TB or not.

   References Top

1.Dye C, Scheele S, Dolin P, Pathanai V, Raviglione MC; for the WHO Global Surveillance and Monitoring Project. Global burden of tuberculosis: Estimated incidence, prevalence, and mortality by country. JAMA 1999;282:677-86.  Back to cited text no. 1      
2.Trivedi SS, Desai SG. Primary anti-tuberculosis drug resistance and acquired rifampicin resistance in Gujarat. India. Tubercule 1988;69:37.  Back to cited text no. 2      
3.Deshmukh DA, Pande SK, Menon CR. Pattern of drug resistance in treated patients attending TB control and Training Centre, Nagpur. Maharashtra Med J 1966;12:56.  Back to cited text no. 3      
4.Baldev Raj, Gupta KB. Changing pattern of acquired drug resistance in patients of pulmonary tuberculosis. Lung India 1993;10:135.  Back to cited text no. 4      
5.Janmeja AK, Raj B. Acquired drug resistance in tuberculosis in Haryana, India. JAPI 1998;46:194-8.  Back to cited text no. 5  [PUBMED]    
6.Chandrasekaran S, Jagota P, Chaudhuri K. Initial drug resistance to anti-tuberculosis drugs in urban and rural district tuberculosis programme. Indian J Tuberc 1992;39:171-5.  Back to cited text no. 6      
7.World Health Organization. The WHO/IUATLD. Global Project on Antituberculosis Drug Resistance Surveillance: Antituberculosis drug resistance in the world. Report No. 3 Geneva: Switzerland; 2004. WHO/CDS/TB/2004.  Back to cited text no. 7      
8.Constell HD. Caras GJ. Snider DE Jr. Drug resistance among previously treated tuberculosis patients: A brief report. Am Rev Respir Dis 1980;121:313-6.  Back to cited text no. 8      
9.Shennan DH. Resistance of tubercle bacilli to isoniazid: PAS and streptomychin related to history of previous treatment. Tubercle 1964;45:1-6.  Back to cited text no. 9  [PUBMED]    
10.Riley LW, Arathoon E, Loverde VD. The epidemiologic patterns of drug resistant Mycobacterium tuberculosis infections: A community based study. Am Rev Respir Dis 1989;139:1282-5.  Back to cited text no. 10  [PUBMED]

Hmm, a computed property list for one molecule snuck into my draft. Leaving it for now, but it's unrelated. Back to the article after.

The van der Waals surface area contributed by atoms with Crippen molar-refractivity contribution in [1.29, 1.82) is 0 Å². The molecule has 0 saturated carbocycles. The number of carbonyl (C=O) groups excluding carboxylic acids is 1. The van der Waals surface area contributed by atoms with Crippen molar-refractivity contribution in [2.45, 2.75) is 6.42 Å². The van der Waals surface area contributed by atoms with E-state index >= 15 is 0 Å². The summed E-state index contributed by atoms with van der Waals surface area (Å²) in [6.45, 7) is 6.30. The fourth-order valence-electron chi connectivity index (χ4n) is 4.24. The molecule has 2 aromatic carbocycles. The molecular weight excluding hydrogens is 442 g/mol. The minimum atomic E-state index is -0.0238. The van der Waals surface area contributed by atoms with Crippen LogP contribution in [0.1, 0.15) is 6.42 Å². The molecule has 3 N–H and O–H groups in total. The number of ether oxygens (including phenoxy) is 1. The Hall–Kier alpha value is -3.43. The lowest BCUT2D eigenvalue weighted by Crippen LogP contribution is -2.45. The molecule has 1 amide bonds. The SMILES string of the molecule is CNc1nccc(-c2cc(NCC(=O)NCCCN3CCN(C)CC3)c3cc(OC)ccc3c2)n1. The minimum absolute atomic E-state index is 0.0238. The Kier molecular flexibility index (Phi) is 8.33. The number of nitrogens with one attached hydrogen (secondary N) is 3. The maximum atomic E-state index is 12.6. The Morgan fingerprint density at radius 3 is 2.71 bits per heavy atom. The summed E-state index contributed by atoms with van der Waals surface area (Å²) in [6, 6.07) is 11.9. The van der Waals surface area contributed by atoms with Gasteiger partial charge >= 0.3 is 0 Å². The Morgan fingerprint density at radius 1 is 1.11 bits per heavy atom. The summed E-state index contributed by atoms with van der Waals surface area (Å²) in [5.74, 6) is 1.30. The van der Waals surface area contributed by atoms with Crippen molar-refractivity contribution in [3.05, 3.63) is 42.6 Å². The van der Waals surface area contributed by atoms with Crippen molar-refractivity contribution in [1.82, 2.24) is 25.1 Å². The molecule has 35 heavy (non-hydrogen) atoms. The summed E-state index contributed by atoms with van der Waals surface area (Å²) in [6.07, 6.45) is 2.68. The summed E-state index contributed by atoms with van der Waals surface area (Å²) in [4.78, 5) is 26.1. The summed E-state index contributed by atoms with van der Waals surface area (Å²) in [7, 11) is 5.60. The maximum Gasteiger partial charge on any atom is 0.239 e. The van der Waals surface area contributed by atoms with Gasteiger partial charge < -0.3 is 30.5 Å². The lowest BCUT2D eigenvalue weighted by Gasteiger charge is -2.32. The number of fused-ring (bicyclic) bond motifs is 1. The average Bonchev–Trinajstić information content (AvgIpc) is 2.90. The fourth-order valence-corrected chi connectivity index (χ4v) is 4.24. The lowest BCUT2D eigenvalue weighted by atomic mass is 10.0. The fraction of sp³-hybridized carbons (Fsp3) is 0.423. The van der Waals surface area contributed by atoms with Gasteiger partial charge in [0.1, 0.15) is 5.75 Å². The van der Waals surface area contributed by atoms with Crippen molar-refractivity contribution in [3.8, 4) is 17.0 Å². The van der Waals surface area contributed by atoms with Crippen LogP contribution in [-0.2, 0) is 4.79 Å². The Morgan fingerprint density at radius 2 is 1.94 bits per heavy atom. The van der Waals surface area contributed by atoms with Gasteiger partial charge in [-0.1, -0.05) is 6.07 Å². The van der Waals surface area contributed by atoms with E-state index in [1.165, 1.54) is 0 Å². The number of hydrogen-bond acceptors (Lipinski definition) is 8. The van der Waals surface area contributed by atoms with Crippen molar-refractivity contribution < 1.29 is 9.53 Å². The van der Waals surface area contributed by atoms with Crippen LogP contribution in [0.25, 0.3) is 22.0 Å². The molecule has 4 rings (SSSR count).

11.Narang P, Nayyar S, Mendiratta DK, Tyagi NK, Jajoo UN. Smear and culture positive cases of tuberculosis found among symptomaties surveyed in Wardha district. Indian J Tuberc 1992;39:159-63.  Back to cited text no. 11      
12.Datta M, Radhamani MP, Selvaraj R, Paramasivan CN, Gopalan BN, Sundernra CR, et al. Critical assessment of smear-positive pulmonary tuberculosis patients after chemotherapy under the district tuberculosis programme. Tubercle Lung Dis 1993;74:180-6.  Back to cited text no. 12      
13.Gopi PG, Vallishayee RS, Appegowda BN, Paramasivam CN, Ranganatha S, Venkataramu KV, et al. A tuberculosis prevalence survey based on symptoms questiond and sputum examination. Indian J Tuberc 1997;44:171-80.  Back to cited text no. 13      
14.Jain NK, Chopra KK, Prasad G. Initial and acquired isoniazid and rifampicin resistance to Mycobacterium tuberculosis and its implication for treatment. Indian J Tuberc 1992;39:12-4.  Back to cited text no. 14      
15.Paramasivan CN, Venkataraman P, Chandrasekaran V, Bhat S, Narayanan PR. Surveillance of drug resistance tuberculosis in two districts of south India. Indian J Tuberc Lung Dis 2002;6:479-84.  Back to cited text no. 15      
16.Gupta P, Rawat J, Sindhwani G, Prasad R, Taleker M. HIV seroprevalence and tuberculosis in Uttarakhand. Indian J Tuber 2006;53:96-100.  Back to cited text no. 16      


  [Table 1], [Table 2], [Table 3]